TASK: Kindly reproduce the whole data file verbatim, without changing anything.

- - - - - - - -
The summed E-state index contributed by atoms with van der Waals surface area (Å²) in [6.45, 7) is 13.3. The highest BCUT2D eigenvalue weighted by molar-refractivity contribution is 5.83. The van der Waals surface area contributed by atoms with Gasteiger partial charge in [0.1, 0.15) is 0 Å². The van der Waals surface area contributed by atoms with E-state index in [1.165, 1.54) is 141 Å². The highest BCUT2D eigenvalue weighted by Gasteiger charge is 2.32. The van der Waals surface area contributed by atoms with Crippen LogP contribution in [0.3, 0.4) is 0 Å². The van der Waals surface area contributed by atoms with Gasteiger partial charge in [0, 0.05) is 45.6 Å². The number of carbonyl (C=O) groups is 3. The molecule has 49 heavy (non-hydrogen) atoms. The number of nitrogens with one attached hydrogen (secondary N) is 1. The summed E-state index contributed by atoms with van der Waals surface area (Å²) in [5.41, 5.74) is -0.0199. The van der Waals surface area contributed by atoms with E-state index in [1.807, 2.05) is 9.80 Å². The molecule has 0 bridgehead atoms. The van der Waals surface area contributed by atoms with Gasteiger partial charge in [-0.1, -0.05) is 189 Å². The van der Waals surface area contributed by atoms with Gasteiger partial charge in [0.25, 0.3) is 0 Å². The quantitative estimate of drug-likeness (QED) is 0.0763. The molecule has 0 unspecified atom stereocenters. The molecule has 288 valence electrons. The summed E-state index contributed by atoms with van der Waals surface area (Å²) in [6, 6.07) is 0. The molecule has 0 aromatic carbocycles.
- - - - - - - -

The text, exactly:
The summed E-state index contributed by atoms with van der Waals surface area (Å²) in [6.45, 7) is 13.3. The highest BCUT2D eigenvalue weighted by molar-refractivity contribution is 5.83. The van der Waals surface area contributed by atoms with Gasteiger partial charge in [0.1, 0.15) is 0 Å². The van der Waals surface area contributed by atoms with E-state index in [1.165, 1.54) is 141 Å². The highest BCUT2D eigenvalue weighted by Gasteiger charge is 2.32. The van der Waals surface area contributed by atoms with Crippen LogP contribution in [0.3, 0.4) is 0 Å². The van der Waals surface area contributed by atoms with Gasteiger partial charge in [0, 0.05) is 45.6 Å². The number of carbonyl (C=O) groups is 3. The molecule has 49 heavy (non-hydrogen) atoms. The number of nitrogens with one attached hydrogen (secondary N) is 1. The summed E-state index contributed by atoms with van der Waals surface area (Å²) in [5.41, 5.74) is -0.0199. The van der Waals surface area contributed by atoms with E-state index in [1.807, 2.05) is 9.80 Å². The molecule has 0 bridgehead atoms. The van der Waals surface area contributed by atoms with Gasteiger partial charge in [-0.1, -0.05) is 189 Å². The van der Waals surface area contributed by atoms with Gasteiger partial charge in [0.25, 0.3) is 0 Å². The quantitative estimate of drug-likeness (QED) is 0.0763. The molecule has 0 unspecified atom stereocenters. The molecule has 288 valence electrons. The summed E-state index contributed by atoms with van der Waals surface area (Å²) in [6, 6.07) is 0. The molecule has 0 aromatic carbocycles.